'Women of the World' helps refugees adjust to life in US
Founder Samira Harnish, an Iraqi immigrant, is named Nansen Award regional finalist from the Americas.
Ghasaq Maiber’s eyes lit up and a smile crossed her face. Five months earlier, she broke her ankle so badly that it needed surgery.
The bill was more than US$27,000 and, having recently arrived from Iraq, she had no insurance to cover it.
“It’s a really big amount. I can’t afford it,” she said.
However, on a sunny morning this June, she was overjoyed. “I just heard, three minutes ago, that my balance is zero,” she said. “Samira fixed it!”
“Samira fixed it!”
She was talking about Samira Harnish, a tireless supporter of refugees who find themselves in the unfamiliar setting of ‘middle’ America.
Samira, herself an Iraqi immigrant, helps them adjust. She does not take “NO” for an answer. Ten years ago, she was climbing the corporate ladder as an award-winning electrical engineer and executive, earning a six-figure salary and living the American Dream.
Yet something troubled her. Often, when she drove home from work or carried out errands around Salt Lake City, she would encounter refugee women struggling to speak English, unfamiliar with the transportation system or having problems at the supermarket checkout.
Samira would offer to help. She spoke Arabic and would frequently meet women from Syria, Somalia, Yemen and her native Iraq. On snowy winter days, she would drive them home in her car so that they would not have to wait for a bus.
For her work Samira was chosen as the Americas’ regional finalist for the 2018 Nansen Refugee Award.
Samira Harnish, Americas region finalist for the 2018 Nansen Refugee Award (Kathryn Porteous, producer / Shi Han Liu, editor / Mike Call, videographer)
Samira goes with the newcomers to doctors’ appointments and to their children’s schools to translate. She meets them in coffee shops or the public library to show them how to do banking, pay bills and prepare for job interviews.
“Always I think, ‘What would I do if I had been in Iraq during the wars?’ ” Samira said, imagining herself as a newly resettled refugee in America. “Would I be able to learn a new language, a new career? Would I find someone to trust, to tell my story to?”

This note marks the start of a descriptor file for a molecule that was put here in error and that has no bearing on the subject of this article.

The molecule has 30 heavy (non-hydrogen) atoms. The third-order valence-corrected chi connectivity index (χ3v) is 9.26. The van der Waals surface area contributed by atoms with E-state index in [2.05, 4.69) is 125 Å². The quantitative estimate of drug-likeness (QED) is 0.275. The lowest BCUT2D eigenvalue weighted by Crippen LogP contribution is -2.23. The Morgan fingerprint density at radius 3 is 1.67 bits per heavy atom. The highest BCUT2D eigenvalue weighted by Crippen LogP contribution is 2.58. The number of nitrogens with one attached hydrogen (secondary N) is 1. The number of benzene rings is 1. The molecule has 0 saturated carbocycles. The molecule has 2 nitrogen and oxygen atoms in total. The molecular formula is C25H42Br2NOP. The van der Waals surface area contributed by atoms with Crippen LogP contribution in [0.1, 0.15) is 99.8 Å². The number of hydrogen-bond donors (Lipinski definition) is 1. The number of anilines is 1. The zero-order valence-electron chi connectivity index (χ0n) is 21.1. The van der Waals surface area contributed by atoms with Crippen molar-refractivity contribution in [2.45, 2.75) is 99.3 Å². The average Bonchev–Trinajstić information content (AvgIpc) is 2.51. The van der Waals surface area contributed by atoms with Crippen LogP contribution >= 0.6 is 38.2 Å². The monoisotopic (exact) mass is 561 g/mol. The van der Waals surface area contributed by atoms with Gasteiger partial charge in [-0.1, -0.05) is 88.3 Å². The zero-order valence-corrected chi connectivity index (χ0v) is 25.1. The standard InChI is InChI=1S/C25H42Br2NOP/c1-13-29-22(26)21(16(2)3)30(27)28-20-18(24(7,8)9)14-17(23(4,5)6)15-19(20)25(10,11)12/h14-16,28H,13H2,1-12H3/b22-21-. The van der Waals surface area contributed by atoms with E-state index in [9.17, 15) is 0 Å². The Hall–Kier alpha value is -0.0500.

From her own experience 30 years earlier as a young immigrant sent to the United States for an arranged marriage, Samira, now 61, knew how difficult it was for women coming from traditional societies to adjust to the customs and practices of modern America.
She left her corporate job and started Women of the World (WOW), a non-profit organization for female refugees.
Her idea was to “create a safe space for women to feel welcome and brave, and empowered to explore”, she said. “Women of the World focuses on a holistic approach to ensure our ladies reach self-reliance.”
For the first six years, Samira’s car was her office. She was constantly making calls, sending emails and knocking on the doors of government offices in support of “my ladies”.
“After your heart is troubled, you come in the office to see Samira, you will return, you are happy. You have solution,” said Rosette Kindja, a single mother and refugee from the Democratic Republic of the Congo, who was resettled in Salt Lake City two years ago.
"Samira, she is angel from God to come support us refugees.”
Samira and WOW helped Rosette to find a job and learn English, one of more than 1,000 women it has helped in the past decade.
The prestigious Nansen award is named in honour of Norwegian explorer and humanitarian Fridtjof Nansen, the first High Commissioner for Refugees, who was appointed by the League of Nations in 1921. It is granted annually following an exhaustive global review of nominations.
The award, bestowed by the Nansen Committee, of which UNHCR is a lead member, celebrates those who have gone to extraordinary lengths to support refugees and asylum-seekers, stateless people and the internally displaced.
Four years ago, Samira’s WOW organization finally found a permanent home, a storefront in a small shopping area.
On a recent afternoon, a group of 17 women gathered in the office for a lunch of fish, goat and vegetables made by Vestine MnKeshimana, a refugee from Rwanda who had witnessed unimaginable horrors before being resettled to Salt Lake City several years ago.
“Always I say Samira, she is angel from god to come support us refugees,” said Vestine, as Samira dashed out of the office with a box full of cookies. She was on her way to visit Elizabeth Ngaba, a refugee from the Central African Republic who suffered a stroke last year and lost her sight.
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